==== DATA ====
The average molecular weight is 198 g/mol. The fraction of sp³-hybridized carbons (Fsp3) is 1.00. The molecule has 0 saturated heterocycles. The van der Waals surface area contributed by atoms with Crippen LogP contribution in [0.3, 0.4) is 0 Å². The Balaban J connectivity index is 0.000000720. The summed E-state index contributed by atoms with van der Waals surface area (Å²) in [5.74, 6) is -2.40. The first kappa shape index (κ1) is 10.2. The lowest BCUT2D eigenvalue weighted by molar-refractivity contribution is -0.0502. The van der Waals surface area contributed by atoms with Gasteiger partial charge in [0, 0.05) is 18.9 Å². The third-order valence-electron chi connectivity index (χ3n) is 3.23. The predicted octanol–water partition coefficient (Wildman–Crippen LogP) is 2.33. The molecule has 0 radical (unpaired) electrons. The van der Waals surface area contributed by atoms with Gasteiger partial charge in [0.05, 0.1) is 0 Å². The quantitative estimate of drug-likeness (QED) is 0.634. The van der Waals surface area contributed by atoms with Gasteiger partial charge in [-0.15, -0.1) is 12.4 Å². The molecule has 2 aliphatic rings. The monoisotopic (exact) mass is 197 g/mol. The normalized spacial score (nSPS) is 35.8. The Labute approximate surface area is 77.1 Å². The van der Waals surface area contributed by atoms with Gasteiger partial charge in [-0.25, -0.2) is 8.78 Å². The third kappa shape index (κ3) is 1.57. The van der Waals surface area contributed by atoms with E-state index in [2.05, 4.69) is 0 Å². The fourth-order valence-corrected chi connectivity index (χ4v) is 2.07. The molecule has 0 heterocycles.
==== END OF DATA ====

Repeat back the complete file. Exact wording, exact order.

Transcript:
The average molecular weight is 198 g/mol. The fraction of sp³-hybridized carbons (Fsp3) is 1.00. The molecule has 0 saturated heterocycles. The van der Waals surface area contributed by atoms with Crippen LogP contribution in [0.3, 0.4) is 0 Å². The Balaban J connectivity index is 0.000000720. The summed E-state index contributed by atoms with van der Waals surface area (Å²) in [5.74, 6) is -2.40. The first kappa shape index (κ1) is 10.2. The lowest BCUT2D eigenvalue weighted by molar-refractivity contribution is -0.0502. The van der Waals surface area contributed by atoms with Gasteiger partial charge in [0, 0.05) is 18.9 Å². The third-order valence-electron chi connectivity index (χ3n) is 3.23. The predicted octanol–water partition coefficient (Wildman–Crippen LogP) is 2.33. The molecule has 0 radical (unpaired) electrons. The van der Waals surface area contributed by atoms with Gasteiger partial charge in [0.05, 0.1) is 0 Å². The quantitative estimate of drug-likeness (QED) is 0.634. The van der Waals surface area contributed by atoms with Gasteiger partial charge in [-0.15, -0.1) is 12.4 Å². The molecule has 2 aliphatic rings. The monoisotopic (exact) mass is 197 g/mol. The normalized spacial score (nSPS) is 35.8. The Labute approximate surface area is 77.1 Å². The van der Waals surface area contributed by atoms with Gasteiger partial charge in [-0.25, -0.2) is 8.78 Å². The third kappa shape index (κ3) is 1.57. The van der Waals surface area contributed by atoms with E-state index in [2.05, 4.69) is 0 Å². The fourth-order valence-corrected chi connectivity index (χ4v) is 2.07. The molecule has 0 heterocycles.